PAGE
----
Longitudinal investigation of the airway microbiota in children with chronic suppurative lung disease
Recurrent airway infection and its complications are the leading cause of death in Cystic Fibrosis (CF) but remain poorly understood. Molecular microbiology demonstrates that the CF airways are more polymicrobial than previously thought. The role of the microbiota in disease prognosis is unclear. There have been few longitudinal studies of the airway microbiota in children, partly because sampling the lower airways is difficult as many children cannot expectorate. Part one of this thesis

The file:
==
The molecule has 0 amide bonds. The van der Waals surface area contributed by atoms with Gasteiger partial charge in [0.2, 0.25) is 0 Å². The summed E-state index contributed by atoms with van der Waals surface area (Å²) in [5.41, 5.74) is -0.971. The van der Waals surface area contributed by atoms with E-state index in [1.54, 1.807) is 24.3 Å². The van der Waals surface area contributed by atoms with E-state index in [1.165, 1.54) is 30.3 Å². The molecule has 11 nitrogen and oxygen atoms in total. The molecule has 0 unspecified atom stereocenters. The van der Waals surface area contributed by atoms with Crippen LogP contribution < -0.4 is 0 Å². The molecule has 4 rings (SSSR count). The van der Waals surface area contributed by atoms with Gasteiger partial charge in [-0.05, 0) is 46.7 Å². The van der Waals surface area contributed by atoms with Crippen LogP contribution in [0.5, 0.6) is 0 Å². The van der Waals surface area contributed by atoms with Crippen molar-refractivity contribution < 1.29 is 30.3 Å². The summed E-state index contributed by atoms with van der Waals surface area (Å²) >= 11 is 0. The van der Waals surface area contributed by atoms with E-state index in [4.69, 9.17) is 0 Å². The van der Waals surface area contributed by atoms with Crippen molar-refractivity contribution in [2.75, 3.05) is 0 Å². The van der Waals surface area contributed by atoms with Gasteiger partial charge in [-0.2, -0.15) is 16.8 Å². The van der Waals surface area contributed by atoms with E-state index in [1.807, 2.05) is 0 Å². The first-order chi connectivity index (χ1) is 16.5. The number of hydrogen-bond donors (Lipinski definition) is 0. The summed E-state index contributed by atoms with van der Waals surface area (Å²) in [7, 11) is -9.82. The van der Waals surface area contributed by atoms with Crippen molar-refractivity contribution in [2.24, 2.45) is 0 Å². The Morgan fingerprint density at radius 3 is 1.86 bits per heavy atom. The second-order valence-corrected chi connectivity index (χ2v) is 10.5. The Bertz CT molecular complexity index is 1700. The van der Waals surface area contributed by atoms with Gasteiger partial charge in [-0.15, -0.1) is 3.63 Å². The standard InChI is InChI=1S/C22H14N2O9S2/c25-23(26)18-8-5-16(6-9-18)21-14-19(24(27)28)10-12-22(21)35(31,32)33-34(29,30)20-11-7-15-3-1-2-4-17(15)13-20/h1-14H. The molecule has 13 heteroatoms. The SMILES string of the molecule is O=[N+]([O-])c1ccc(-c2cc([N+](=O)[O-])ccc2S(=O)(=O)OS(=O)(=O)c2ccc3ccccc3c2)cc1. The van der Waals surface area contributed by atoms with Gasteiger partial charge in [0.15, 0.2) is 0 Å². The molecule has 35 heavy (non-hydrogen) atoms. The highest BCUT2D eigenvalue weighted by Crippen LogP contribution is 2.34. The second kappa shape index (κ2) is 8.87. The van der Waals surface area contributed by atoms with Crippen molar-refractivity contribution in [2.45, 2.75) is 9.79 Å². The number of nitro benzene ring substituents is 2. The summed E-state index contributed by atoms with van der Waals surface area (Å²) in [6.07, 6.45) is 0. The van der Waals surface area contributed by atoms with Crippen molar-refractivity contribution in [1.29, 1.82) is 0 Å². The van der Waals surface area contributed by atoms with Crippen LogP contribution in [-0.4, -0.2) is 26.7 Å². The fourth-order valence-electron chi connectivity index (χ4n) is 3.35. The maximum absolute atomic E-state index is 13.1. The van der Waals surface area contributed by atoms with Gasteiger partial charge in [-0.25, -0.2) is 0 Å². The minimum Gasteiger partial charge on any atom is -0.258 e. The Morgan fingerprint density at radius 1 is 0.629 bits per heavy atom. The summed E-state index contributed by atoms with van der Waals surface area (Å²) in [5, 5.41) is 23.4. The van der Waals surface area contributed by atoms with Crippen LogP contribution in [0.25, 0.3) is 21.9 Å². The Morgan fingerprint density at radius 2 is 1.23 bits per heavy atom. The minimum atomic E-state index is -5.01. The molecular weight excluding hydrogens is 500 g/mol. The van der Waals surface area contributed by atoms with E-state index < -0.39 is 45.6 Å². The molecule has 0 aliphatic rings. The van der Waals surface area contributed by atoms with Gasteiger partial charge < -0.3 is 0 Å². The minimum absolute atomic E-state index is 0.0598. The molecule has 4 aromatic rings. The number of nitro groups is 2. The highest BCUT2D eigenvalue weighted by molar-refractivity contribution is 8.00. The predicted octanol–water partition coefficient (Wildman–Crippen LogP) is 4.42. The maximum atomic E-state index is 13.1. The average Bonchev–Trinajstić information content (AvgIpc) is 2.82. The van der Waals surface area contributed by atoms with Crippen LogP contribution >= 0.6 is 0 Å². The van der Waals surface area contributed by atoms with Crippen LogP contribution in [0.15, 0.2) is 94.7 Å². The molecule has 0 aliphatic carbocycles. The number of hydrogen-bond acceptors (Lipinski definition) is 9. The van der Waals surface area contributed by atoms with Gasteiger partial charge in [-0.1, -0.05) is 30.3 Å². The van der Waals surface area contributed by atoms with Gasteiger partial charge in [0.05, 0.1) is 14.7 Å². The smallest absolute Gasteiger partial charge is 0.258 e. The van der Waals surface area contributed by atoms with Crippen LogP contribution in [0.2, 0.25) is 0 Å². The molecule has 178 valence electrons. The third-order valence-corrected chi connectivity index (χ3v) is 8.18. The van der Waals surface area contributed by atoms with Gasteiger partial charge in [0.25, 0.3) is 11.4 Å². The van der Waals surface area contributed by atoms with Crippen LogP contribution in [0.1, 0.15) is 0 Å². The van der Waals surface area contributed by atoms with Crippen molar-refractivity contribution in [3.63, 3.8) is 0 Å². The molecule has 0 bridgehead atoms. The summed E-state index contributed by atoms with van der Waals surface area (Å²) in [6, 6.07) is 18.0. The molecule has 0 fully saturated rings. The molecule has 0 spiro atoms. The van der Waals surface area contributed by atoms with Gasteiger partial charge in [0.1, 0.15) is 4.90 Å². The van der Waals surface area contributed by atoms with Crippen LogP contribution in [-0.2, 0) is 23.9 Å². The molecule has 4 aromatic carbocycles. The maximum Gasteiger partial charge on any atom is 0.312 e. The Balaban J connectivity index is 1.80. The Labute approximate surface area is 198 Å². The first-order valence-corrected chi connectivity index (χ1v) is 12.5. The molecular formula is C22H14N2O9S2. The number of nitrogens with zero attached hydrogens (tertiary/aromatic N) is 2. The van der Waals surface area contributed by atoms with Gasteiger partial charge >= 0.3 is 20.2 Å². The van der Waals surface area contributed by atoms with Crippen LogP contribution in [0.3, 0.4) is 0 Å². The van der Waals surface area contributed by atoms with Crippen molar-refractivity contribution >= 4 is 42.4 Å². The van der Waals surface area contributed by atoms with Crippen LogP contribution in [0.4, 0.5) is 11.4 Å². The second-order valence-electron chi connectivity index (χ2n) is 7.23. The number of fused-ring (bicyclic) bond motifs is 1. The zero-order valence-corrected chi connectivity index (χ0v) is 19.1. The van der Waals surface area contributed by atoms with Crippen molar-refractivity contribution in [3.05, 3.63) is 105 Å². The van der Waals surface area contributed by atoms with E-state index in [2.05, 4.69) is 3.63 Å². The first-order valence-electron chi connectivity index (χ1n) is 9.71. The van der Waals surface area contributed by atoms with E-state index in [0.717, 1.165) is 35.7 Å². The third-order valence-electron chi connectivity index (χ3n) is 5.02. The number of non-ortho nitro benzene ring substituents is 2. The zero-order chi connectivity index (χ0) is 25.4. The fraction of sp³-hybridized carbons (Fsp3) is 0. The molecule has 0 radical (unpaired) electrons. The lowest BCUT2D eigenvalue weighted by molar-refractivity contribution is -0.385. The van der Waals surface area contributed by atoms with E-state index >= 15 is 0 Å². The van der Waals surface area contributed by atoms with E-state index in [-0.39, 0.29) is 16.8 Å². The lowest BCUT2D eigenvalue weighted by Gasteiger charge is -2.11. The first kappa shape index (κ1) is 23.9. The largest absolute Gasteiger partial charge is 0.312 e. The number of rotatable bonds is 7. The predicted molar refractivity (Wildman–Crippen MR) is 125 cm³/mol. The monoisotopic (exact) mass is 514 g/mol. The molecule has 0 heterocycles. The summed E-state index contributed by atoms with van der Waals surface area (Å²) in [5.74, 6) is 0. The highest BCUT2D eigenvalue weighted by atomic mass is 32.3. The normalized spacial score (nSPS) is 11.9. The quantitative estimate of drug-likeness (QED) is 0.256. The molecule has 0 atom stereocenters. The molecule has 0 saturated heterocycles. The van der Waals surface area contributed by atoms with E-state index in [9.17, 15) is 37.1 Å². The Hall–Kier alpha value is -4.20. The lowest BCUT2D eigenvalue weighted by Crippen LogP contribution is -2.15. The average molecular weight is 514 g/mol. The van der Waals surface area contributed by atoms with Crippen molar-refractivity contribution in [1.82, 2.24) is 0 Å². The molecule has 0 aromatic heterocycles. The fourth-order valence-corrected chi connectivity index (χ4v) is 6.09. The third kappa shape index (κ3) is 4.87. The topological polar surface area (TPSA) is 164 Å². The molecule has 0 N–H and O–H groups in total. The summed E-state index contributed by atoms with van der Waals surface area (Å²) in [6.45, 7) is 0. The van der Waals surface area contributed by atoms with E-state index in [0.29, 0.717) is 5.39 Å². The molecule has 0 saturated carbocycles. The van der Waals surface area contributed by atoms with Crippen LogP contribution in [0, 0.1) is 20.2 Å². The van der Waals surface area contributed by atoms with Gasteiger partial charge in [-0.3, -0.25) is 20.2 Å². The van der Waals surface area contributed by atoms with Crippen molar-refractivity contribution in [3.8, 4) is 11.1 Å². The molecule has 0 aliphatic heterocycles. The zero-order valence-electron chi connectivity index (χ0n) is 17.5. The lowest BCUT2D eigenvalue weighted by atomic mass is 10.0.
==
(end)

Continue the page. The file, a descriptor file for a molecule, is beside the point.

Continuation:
... this thesis determined whether upper airway samples could act as surrogates for the lower airway microbiota in children. Cough swabs [CS], throat swabs [TS] and lower airway samples (bronchoalveolar lavage and bronchial brushings) were collected for 16S rRNA gene sequencing. There was good correlation between TS and the lower airways at a community but not an individual level; TS distinguished disease differences, suggesting that they could be used in longitudinal studies of the airway microbiota in children. CS sequenced poorly, thus precluding their use for molecular microbiology. The longitudinal study had two arms; infants with CF diagnosed on newborn screening (NBS), in whom molecular microbiology revealed a small increase in diversity of the airway microbiota until 2 years of age; Streptococcus spp. and Haemophilus spp. were the most common organisms and showed an inverse relationship in their relative abundances over time. The second compared older children with CF with Primary Ciliary Dyskinesia (PCD), which shares a similar pathology to CF but rarely the same rate of disease progression. This revealed similar trends to those seen in NBS in the relative abundance of Streptococcus spp. and Haemophilus spp. in PCD but not in CF. This suggests that early changes in CF mirror those seen in later childhood in PCD and a switch occurs in CF during childhood from a milder to a more pathological community composition.